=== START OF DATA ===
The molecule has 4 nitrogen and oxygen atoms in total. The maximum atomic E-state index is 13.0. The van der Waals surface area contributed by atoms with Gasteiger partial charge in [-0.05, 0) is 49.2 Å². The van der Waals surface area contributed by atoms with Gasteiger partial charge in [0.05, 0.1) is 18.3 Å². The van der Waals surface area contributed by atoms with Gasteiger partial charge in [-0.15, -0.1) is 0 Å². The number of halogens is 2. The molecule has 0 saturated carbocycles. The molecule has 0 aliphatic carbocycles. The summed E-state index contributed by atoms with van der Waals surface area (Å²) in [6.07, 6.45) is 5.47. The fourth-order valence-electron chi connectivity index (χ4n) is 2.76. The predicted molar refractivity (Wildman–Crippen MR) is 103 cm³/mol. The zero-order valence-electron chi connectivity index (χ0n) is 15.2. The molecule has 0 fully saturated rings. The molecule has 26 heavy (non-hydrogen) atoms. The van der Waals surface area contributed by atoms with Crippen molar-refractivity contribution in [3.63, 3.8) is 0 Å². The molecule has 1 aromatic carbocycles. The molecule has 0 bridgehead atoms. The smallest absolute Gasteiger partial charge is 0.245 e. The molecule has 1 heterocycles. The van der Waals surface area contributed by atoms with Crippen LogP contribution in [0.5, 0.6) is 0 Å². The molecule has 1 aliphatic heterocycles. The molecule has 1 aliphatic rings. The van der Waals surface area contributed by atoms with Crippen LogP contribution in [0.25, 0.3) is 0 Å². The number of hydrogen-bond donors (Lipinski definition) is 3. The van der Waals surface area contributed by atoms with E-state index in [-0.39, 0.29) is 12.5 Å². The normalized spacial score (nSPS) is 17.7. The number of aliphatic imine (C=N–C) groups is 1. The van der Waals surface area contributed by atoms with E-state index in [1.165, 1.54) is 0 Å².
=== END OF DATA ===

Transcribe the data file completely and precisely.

The molecule has 4 nitrogen and oxygen atoms in total. The maximum atomic E-state index is 13.0. The van der Waals surface area contributed by atoms with Gasteiger partial charge in [-0.05, 0) is 49.2 Å². The van der Waals surface area contributed by atoms with Gasteiger partial charge in [0.05, 0.1) is 18.3 Å². The van der Waals surface area contributed by atoms with Gasteiger partial charge in [-0.15, -0.1) is 0 Å². The number of halogens is 2. The molecule has 0 saturated carbocycles. The molecule has 0 aliphatic carbocycles. The summed E-state index contributed by atoms with van der Waals surface area (Å²) in [6.07, 6.45) is 5.47. The fourth-order valence-electron chi connectivity index (χ4n) is 2.76. The predicted molar refractivity (Wildman–Crippen MR) is 103 cm³/mol. The zero-order valence-electron chi connectivity index (χ0n) is 15.2. The molecule has 0 fully saturated rings. The molecule has 26 heavy (non-hydrogen) atoms. The van der Waals surface area contributed by atoms with Crippen molar-refractivity contribution in [3.63, 3.8) is 0 Å². The molecule has 1 aromatic carbocycles. The molecule has 0 bridgehead atoms. The smallest absolute Gasteiger partial charge is 0.245 e. The molecule has 1 heterocycles. The van der Waals surface area contributed by atoms with Crippen LogP contribution in [0.5, 0.6) is 0 Å². The molecule has 1 aliphatic heterocycles. The molecule has 1 aliphatic rings. The van der Waals surface area contributed by atoms with Crippen LogP contribution in [0.25, 0.3) is 0 Å². The number of hydrogen-bond donors (Lipinski definition) is 3. The van der Waals surface area contributed by atoms with E-state index in [-0.39, 0.29) is 12.5 Å². The normalized spacial score (nSPS) is 17.7. The number of aliphatic imine (C=N–C) groups is 1. The van der Waals surface area contributed by atoms with E-state index in [1.165, 1.54) is 0 Å².